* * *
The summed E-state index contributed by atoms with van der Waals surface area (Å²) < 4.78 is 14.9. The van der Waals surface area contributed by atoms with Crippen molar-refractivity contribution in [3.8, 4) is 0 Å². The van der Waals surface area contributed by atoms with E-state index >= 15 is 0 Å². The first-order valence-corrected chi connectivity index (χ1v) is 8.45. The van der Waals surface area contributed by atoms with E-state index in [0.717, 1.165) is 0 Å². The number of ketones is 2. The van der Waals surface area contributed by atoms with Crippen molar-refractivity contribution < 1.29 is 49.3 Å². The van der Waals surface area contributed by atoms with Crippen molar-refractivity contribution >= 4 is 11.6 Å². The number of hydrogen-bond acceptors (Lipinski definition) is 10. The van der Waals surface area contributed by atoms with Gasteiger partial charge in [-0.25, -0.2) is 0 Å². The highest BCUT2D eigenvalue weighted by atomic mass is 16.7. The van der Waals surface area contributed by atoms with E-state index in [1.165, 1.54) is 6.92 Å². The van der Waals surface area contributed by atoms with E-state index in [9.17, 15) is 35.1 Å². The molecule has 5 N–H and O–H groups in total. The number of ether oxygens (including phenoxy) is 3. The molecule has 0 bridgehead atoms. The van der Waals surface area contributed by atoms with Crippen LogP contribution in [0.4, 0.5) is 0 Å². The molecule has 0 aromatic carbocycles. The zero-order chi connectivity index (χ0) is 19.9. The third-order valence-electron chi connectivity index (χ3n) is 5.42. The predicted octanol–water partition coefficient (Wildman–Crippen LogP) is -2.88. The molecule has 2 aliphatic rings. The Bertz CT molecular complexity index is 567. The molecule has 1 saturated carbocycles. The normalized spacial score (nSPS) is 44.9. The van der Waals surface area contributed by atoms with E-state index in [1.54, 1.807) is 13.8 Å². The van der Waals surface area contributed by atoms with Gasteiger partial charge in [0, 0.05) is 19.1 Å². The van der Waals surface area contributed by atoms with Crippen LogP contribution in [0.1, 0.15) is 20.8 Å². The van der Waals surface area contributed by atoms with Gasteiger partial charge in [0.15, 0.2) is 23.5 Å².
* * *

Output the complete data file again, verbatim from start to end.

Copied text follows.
The summed E-state index contributed by atoms with van der Waals surface area (Å²) < 4.78 is 14.9. The van der Waals surface area contributed by atoms with Crippen molar-refractivity contribution in [3.8, 4) is 0 Å². The van der Waals surface area contributed by atoms with E-state index >= 15 is 0 Å². The first-order valence-corrected chi connectivity index (χ1v) is 8.45. The van der Waals surface area contributed by atoms with E-state index in [0.717, 1.165) is 0 Å². The number of ketones is 2. The van der Waals surface area contributed by atoms with Crippen molar-refractivity contribution < 1.29 is 49.3 Å². The van der Waals surface area contributed by atoms with Crippen molar-refractivity contribution >= 4 is 11.6 Å². The number of hydrogen-bond acceptors (Lipinski definition) is 10. The van der Waals surface area contributed by atoms with Gasteiger partial charge in [-0.25, -0.2) is 0 Å². The highest BCUT2D eigenvalue weighted by atomic mass is 16.7. The van der Waals surface area contributed by atoms with E-state index in [1.165, 1.54) is 6.92 Å². The van der Waals surface area contributed by atoms with E-state index in [9.17, 15) is 35.1 Å². The molecule has 5 N–H and O–H groups in total. The number of ether oxygens (including phenoxy) is 3. The molecule has 0 bridgehead atoms. The van der Waals surface area contributed by atoms with Crippen LogP contribution in [0.4, 0.5) is 0 Å². The molecule has 0 aromatic carbocycles. The zero-order chi connectivity index (χ0) is 19.9. The third-order valence-electron chi connectivity index (χ3n) is 5.42. The predicted octanol–water partition coefficient (Wildman–Crippen LogP) is -2.88. The molecule has 2 aliphatic rings. The Bertz CT molecular complexity index is 567. The molecule has 1 saturated carbocycles. The normalized spacial score (nSPS) is 44.9. The van der Waals surface area contributed by atoms with E-state index in [1.54, 1.807) is 13.8 Å². The van der Waals surface area contributed by atoms with Gasteiger partial charge in [0, 0.05) is 19.1 Å². The van der Waals surface area contributed by atoms with Crippen LogP contribution in [0.1, 0.15) is 20.8 Å². The van der Waals surface area contributed by atoms with Gasteiger partial charge in [0.15, 0.2) is 23.5 Å².